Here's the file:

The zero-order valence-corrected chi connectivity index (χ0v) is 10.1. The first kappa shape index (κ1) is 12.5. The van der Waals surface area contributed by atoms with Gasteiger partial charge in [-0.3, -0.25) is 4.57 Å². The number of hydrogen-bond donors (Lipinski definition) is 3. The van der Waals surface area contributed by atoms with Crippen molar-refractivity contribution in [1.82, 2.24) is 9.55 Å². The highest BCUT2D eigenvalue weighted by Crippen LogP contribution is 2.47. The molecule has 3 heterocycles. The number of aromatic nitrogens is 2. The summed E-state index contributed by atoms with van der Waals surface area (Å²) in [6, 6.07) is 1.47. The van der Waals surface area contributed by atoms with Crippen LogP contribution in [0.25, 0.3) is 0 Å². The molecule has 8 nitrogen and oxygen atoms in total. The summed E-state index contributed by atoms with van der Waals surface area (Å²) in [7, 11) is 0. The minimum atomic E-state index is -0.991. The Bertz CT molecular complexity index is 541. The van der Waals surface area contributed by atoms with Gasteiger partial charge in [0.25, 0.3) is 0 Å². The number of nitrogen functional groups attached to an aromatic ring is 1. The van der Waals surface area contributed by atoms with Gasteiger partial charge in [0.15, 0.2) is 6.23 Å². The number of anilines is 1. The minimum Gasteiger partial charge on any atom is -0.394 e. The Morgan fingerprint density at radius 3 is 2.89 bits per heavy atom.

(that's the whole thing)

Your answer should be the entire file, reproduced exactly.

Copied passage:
The zero-order valence-corrected chi connectivity index (χ0v) is 10.1. The first kappa shape index (κ1) is 12.5. The van der Waals surface area contributed by atoms with Gasteiger partial charge in [-0.3, -0.25) is 4.57 Å². The number of hydrogen-bond donors (Lipinski definition) is 3. The van der Waals surface area contributed by atoms with Crippen molar-refractivity contribution in [1.82, 2.24) is 9.55 Å². The highest BCUT2D eigenvalue weighted by Crippen LogP contribution is 2.47. The molecule has 3 heterocycles. The number of aromatic nitrogens is 2. The summed E-state index contributed by atoms with van der Waals surface area (Å²) in [6, 6.07) is 1.47. The van der Waals surface area contributed by atoms with Crippen LogP contribution in [0.25, 0.3) is 0 Å². The molecule has 8 nitrogen and oxygen atoms in total. The summed E-state index contributed by atoms with van der Waals surface area (Å²) in [7, 11) is 0. The minimum atomic E-state index is -0.991. The Bertz CT molecular complexity index is 541. The van der Waals surface area contributed by atoms with Gasteiger partial charge in [0.25, 0.3) is 0 Å². The number of nitrogen functional groups attached to an aromatic ring is 1. The van der Waals surface area contributed by atoms with Gasteiger partial charge in [0.15, 0.2) is 6.23 Å². The number of anilines is 1. The minimum Gasteiger partial charge on any atom is -0.394 e. The Morgan fingerprint density at radius 3 is 2.89 bits per heavy atom.